A number of proteomics applications including, in vitrobiochemical assays, mass spectrometry, NMR and X-ray crystallography involve the use of purified proteins. Proteins may be isolated through their overexpression in organisms such as yeast, bacteria or mammalian cells in culture, or, less often, from tissue. Based on the unique characteristics of each protein, such as solubility, isoelectric point, shape, size and amino acid composition, unique approaches are developed to isolate the desired protein. The goal is to isolate as much of that functional protein as possible, with the least amount of contaminants present.
Often, the first and most important step in any protein purification procedure is centrifugation. An array of rotors available in the Avanti JXN Series (Picture 1) can be used to aid each stage of protein purification. This wide range of rotors with volume and g-force in different combinations makes the Avanti JXN a versatile instrument that can meet the requirements of any proteomics application. The instrument can be applied for different proteomics procedures such as protein concentration, density gradients, subcellular and membrane isolation, protein precipitation and cell pelleting.
Picture 1. Avanti JXN 26
Workflow for purification of overexpressed protein
Procedure for protein purification
These steps are described in more detail below:
1. Harvesting: The first step is to pellet the sample from which the protein is to be purified from such as tissues, bacterial cells, mammalian cells or insect cells. This process usually requires high-volume rotors that spin at low speed. The Avanti JXN Series includes fixed-angle JLA-8.1000/JLA-9.1000/JLA-10.500 (Picture 2) rotors for volumes of up to 6L, which can help with this. The JCF-Z continuous flow rotor is also suitable for bioprocessing setup, which demands even higher volumes of pelleting.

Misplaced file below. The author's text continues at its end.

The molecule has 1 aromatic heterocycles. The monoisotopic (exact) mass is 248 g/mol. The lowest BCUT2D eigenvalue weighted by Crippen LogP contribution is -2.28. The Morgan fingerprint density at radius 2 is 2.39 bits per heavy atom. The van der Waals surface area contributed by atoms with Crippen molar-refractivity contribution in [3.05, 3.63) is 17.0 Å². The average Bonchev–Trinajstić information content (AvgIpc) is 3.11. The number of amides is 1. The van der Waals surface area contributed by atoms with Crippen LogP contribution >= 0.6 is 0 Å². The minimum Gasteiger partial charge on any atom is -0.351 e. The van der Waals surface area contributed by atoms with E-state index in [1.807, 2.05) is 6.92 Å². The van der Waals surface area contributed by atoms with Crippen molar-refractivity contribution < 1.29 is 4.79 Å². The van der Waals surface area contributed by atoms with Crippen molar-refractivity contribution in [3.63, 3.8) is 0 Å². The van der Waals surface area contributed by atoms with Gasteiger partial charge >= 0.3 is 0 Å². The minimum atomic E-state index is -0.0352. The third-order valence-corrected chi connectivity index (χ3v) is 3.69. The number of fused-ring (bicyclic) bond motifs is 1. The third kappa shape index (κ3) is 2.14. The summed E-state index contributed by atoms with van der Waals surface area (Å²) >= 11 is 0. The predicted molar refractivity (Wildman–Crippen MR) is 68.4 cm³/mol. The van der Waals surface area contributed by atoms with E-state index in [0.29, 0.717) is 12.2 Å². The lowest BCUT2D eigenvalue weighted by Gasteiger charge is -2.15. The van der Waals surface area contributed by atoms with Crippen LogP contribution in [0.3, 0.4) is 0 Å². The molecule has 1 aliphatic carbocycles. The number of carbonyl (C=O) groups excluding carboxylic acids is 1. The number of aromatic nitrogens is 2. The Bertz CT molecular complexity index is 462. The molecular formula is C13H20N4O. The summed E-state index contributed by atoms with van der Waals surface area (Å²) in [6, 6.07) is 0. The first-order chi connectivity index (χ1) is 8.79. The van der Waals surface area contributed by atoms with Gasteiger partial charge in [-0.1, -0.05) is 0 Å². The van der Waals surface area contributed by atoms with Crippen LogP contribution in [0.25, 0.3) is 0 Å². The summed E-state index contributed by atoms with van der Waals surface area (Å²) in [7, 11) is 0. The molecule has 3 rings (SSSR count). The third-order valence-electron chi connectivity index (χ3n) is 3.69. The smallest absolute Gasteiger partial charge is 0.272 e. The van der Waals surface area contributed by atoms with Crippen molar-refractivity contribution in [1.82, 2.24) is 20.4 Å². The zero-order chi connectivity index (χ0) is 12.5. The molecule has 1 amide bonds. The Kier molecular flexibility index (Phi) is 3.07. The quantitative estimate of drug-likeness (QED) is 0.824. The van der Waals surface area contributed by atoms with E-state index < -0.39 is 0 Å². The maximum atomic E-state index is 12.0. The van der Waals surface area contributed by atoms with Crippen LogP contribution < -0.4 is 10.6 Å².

Picture 2. JLA-10.500 Rotor
2. Lysate clarification: Following pelleting and lysing of the cells, the next step is separation of the protein from non-protein components and cellular debris. For this purpose, high-speed clarification is used. A high-speed, low-volume rotor is required for this process. Examples of the rotors available in the Avanti JXN Series include JA-25.15, JA-25.50 and JA-30.50 Ti, which can go over 100,000 x g and therefore meet the requirements of this step.
3. Crude purification: During the precipitation process, bulk protein is recovered from a crude extract using precipitants such as polyethylene glycol and ammonium sulfate. These precipitation steps serve as primary purification methods. The precipitates are separated using rotors with a medium speed and low- to medium-volume. The JA-17, JA-18, JA-20 and JLA-16.250 rotors of the Avanti JXN Series feature an ideal combination of capacity and speed for this step.
4. Chromatography columns: The secondary purification of a target protein is usually based on a number of chromatographic principles such as size exclusion, hydrophobic, ion exchange, and affinity. Small quantities of recombinant proteins can be rapidly and easily purified using microcentrifuge spin columns and 96-well kits. These columns are suitable for high-throughput proteomics and for prescreening optimal chromatographic conditions. The JS-5.3 and JS-5.9 rotors are suitable for use with 96-well format protein prep columns.
5. Density gradient: The isolation of subcellular organelles such as plasma membranes and mitochondria from which a specific protein needs to be isolated is often achieved using density gradients. These are also used as a tertiary purification step during protein prep. The Avanti JXN Series rotors JS-24.15 and JS-24.38 can be used for both rate zonal and isopycnic density gradients.
6. Buffer exchange and concentration: It is essential to select the correct buffer and pure protein concentration for any proteomics assay. Various filter-based columns are available that can be used for buffer exchange as well as protein concentration. Several adaptors are available with the JS-4.0, JS-4.3 and JS-5.3 for these concentrators.
Picture 3. Graphical representation of volume vs centrifugal force of various Avanti JXN Series rotors used in different stages of protein purification.
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